Editor’s Note: In the following essay, Neilesh Bose presents an overview of the recently published book, Between Dreams and Ghosts: Indian Migration and Middle Eastern Oil (2021) by Andrea Wright and leads a conversation with the author. An excerpt from this book has been provided to Maidaanam and can be read here: The Rig and the Temple.
Neilesh Bose is Professor of History at University of Victoria. He is the author of Recasting the Region: Language, Culture, and Islam in Colonial Bengal (Delhi: Oxford University Press, 2014). Andrea Wright is Professor of Anthropology and Asian & Middle Eastern Studies at William and Mary College.
Since the Gulf “oil boom” of the 1970s, the region has been a top destination for Indian migrants. In 2018, the Government of India estimated that there were approximately 8.5 million Indian nationals working in Saudi Arabia, the United Arab Emirates, Qatar, and other countries of the area. Currently, the India-Gulf region is considered the second largest migration corridor in the world.
Who are these migrants? Where do they come from and what are their desires? Government and non-governmental reports typically reduce Indian migrants to mere numbers, salaries, remittances, and illicit border crossings. In this world of statistics, their life worlds remain elusive.
Anthropologists and other scholars have sought to illuminate migrant life worlds through studies of neoliberalism, citizenship, race, and labor. Works such as Junaid Rana’s Terrifying Muslims (2011) have drawn attention to the illicitness of this flow of labor across national borders in a postcolonial global space. Fiction writers, on the other hand, have taken imaginative and speculative approaches to highlight migrant experiences. This has led to the growth of a whole field of multilingual literature known as “petrofiction.” Such literary texts have worked to retrieve the migrant as “absent protagonist” and reveal the un-heroic, dispersed, or alienated aspects of their life worlds through new forms of story-telling. This is visible in novels such as Abdul Rahman Munif’s Arabic Cities of Salt (1984), Benyamin’s Malayalam Goat Days (2012), and Deepak Unnikrishnan’s English Temporary People (2017).
Andrea Wright’s Between Dreams and Ghosts: Indian Migration and Middle Eastern Oil bridges the divide between postcolonial scholarship and petrofiction. Her work brings us into the life worlds of Indian migrants with great ethnographic depth by tracing the multiple hurdles that mark the journeys from their home villages to the Gulf. Wright draws on the broad context of global labor migration histories, but with a focus on Indian, and to a great extent Indian Muslim, laborers in the Gulf.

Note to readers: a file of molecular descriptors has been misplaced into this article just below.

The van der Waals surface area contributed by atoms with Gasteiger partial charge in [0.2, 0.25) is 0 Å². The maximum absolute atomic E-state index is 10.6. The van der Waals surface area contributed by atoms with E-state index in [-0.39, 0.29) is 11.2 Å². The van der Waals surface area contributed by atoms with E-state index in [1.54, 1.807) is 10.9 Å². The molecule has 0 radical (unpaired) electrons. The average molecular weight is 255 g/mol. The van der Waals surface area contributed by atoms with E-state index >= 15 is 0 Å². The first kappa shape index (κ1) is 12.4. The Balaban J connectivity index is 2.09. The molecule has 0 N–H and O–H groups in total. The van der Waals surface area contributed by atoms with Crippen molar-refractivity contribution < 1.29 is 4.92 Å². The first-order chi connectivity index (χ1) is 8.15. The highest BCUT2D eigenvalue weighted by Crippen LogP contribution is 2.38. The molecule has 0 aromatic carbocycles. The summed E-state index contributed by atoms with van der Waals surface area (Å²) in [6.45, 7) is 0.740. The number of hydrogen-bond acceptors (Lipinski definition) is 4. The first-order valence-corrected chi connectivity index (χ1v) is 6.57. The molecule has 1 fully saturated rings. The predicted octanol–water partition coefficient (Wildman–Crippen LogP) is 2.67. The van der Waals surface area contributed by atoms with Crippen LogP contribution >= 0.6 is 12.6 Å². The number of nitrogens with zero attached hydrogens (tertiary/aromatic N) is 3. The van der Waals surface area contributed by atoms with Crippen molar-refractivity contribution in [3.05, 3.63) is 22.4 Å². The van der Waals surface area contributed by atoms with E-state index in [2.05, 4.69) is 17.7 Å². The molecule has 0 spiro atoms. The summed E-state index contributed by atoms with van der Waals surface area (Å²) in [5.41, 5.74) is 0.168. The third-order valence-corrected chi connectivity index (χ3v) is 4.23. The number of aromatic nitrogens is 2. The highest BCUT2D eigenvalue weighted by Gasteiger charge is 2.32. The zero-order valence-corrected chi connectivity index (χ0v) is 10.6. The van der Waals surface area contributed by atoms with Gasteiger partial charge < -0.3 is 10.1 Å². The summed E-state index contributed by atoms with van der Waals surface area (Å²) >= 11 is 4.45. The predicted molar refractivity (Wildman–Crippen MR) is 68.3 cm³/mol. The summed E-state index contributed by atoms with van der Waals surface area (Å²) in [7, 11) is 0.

Between Dreams and Ghosts presents a unique angle on this topic for scholars as well as general readers. It centers the large and growing numbers of Indian migrants in the Persian Gulf as a feature of the contemporary world system of labor, migration, and capitalism. Wright offers an important contrast to broader labor migration studies such as Shobana Shankar’s An Uneasy Embrace: Africa, India, and the Specter of Race as well as another perspective on Indian Gulf migration alongside Neha Vora’s study of citizenship in Impossible Citizens: Dubai’s Indian Diaspora.
Reflecting several years of research, Between Dreams and Ghosts probes the lives and labors of Indian migrants in various parts of the Gulf. It includes several sub-themes such as recruiting agents, networks, nationalist branding, and kinship substances. The various paths taken by Wright through the body of the work are brought together by a historically informed ethnographic approach to privatization and neoliberalism. Although these are popular topics in some areas of contemporary social science, they are rarely studied in the context of Indian Gulf migrants.
More than one million Indians travel annually to work in oil projects in the Gulf, one of the few international destinations where men without formal education can find lucrative employment. In three parts and seven substantive chapters, Wright crafts a complex story from the ground up. Focusing primarily on migrants from villages in Uttar Pradesh, she details their experiences with recruiters, the process of migration in relation to the state, and the experiences of labor in the Gulf itself.
For Wright, labor migration is a social process that is intertwined with dreams of the future as well as the ghosts of history. Rather than focusing on dusty law books or impersonal policies, she calls attention to the stories of migrants themselves. Although her gaze is focused primarily on Indian Muslims, she notes the diversity of migrants as Hindus, Christians, and members of other groups. The evidence offered focuses on particular social groups such as Indian Muslims, Dalits, Indian women migrants, and relatives of migrants.